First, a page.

1. I reiterate that the important point to me is that we agree on the centrality of the workplace organizing strategy of attacking capitalism, and the importance of having worker organizations capable of supporting the working class in that fight. I suspect some of us still disagree on whether the GDC should be that organization. I feel strongly that it should be, since divorcing a community self defense organization from an anti-capitalist focus associated with a radical and horizontally democratic union isn't a project I'd want to involve myself in, and I suspect the organization would quickly split into sections, and the organization itself degenerative into a form of reactive liberalism.

      The last thing, and the one area where I think I might make my own contribution to this discussion, is in the area of diversity, unions, attitudes, and membership. Both M** and E****** nicely pointed out that while this particular article highlights the way in which the Twin Cities GDC has actually improved the diversity of interest and membership in the Twin Cities GMB, the GDC model is not primarily oriented to this goal. It is, as the name states, a Defense organization, though there remains a great deal of confusion about the term 'defense,' as Max has gone to pains to remind folks.

      On this question of diversity in unions, I want to briefly make a few points. First, [BetterProblems] article seems to me to make an argumentative shift of context that changes the discussion from what I’d intended to something quite different; I was talking about - I had thought it was clear throughout my first piece; apparently not - about the general lack of diversity within the IWW as an organization. We shouldn’t switch registers between the union movement as a whole and the IWW in particular when we discuss these points, I think. Or at least, be quite careful when we do, so we don’t mislead ourselves. In other words, we shouldn’t conflate the diversity of unionized workers in the USA with the diversity of the IWW.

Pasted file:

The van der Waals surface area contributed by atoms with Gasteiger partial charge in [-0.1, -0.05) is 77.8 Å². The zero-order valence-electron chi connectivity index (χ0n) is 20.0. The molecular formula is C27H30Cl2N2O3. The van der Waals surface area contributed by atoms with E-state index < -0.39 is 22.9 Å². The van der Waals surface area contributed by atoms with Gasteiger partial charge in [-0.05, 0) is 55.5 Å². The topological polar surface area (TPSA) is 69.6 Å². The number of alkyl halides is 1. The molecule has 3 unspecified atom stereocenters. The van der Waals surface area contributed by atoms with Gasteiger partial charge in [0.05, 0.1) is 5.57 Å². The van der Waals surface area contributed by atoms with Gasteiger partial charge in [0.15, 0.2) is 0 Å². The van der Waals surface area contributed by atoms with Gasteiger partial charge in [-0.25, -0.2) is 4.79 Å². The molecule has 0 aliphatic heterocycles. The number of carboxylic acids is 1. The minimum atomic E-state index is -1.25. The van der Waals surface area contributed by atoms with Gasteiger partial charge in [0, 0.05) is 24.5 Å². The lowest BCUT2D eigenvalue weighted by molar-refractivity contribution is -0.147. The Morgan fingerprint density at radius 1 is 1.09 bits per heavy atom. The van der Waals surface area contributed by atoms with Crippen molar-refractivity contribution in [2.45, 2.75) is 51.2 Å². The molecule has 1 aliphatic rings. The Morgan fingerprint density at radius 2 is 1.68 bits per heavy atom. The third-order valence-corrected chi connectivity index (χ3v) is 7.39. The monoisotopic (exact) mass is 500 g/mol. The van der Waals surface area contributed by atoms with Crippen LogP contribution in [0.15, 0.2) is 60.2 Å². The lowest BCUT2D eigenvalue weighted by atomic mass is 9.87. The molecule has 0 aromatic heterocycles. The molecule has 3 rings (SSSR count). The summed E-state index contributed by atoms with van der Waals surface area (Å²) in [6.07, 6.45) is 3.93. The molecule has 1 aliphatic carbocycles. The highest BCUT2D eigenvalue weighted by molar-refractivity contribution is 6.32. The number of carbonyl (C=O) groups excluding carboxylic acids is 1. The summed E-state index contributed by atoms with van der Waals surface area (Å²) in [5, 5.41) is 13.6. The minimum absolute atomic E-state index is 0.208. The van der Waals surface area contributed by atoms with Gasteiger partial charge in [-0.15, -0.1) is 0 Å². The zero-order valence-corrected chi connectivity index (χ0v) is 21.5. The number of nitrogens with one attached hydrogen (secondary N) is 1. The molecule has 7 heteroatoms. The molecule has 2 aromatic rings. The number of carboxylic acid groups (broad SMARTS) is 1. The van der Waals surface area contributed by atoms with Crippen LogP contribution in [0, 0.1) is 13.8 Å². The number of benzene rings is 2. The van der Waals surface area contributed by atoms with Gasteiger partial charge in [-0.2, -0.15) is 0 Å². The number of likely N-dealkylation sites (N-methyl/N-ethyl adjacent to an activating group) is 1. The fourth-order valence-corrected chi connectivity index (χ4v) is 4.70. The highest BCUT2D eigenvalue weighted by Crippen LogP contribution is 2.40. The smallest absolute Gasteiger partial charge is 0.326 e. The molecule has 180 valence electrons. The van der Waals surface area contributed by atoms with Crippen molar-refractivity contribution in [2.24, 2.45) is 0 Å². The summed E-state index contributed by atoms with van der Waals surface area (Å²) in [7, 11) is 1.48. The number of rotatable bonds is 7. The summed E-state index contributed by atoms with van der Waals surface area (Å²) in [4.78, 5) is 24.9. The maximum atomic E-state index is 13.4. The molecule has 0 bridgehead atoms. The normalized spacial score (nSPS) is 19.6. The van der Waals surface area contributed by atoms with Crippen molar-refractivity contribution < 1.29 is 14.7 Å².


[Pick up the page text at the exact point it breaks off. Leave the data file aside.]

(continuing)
We are a heavily white male organization, and I think we might all agree that this at least poses real challenges for the IWW, and shouldn’t be ignored as an issue. I was not talking about unions as a whole in the USA, nor about worker attitudes towards unions to which they might belong. I do quote the BLS figure of 11.1% union membership in the USA, which appears to be the jumping off point for [BetterProblems]' intervention.

      Second, [BetterProblems] correctly points out important and useful details about the composition of the unionized working class in the USA, specifically that the greatest level of union membership is in Public Sector Unions, and that these have a diversity that is higher than that of the class as a whole.

      Particularly, the public sector union transformations and the way in which this, along with the destruction of private sector unions (not mentioned) have resulted in a higher-than-representational level of diversity in these union sectors. This doesn’t particularly deal with the same issues as those I raised in the original piece regarding diversity in the IWW, however.

      Let’s imagine a Latino worker in a public sector union. This worker receives higher wages, benefits, and job security as a consequence of being a member of this union. That they might generally support and value a union in their workplace is hardly surprising. It also doesn’t mean that if this worker is harassed or targeted on their job for being Latino, perhaps even by a unionized supervisor, the union will have their back. These are different things, and the particularities differ from local to local, and union to union. It definitely doesn’t mean that this union will take any steps, or feel any obligation, to defend its workers in their homes or neighborhoods, if it is anti-immigrant paramilitaries showing up. These are things that affect who gets to access the power we agree is most highly leveraged for the working class at the point of production.

  3. This comment has been removed by the author.

  4. This comment has been removed by the author.

  5. This comment has been removed by the author.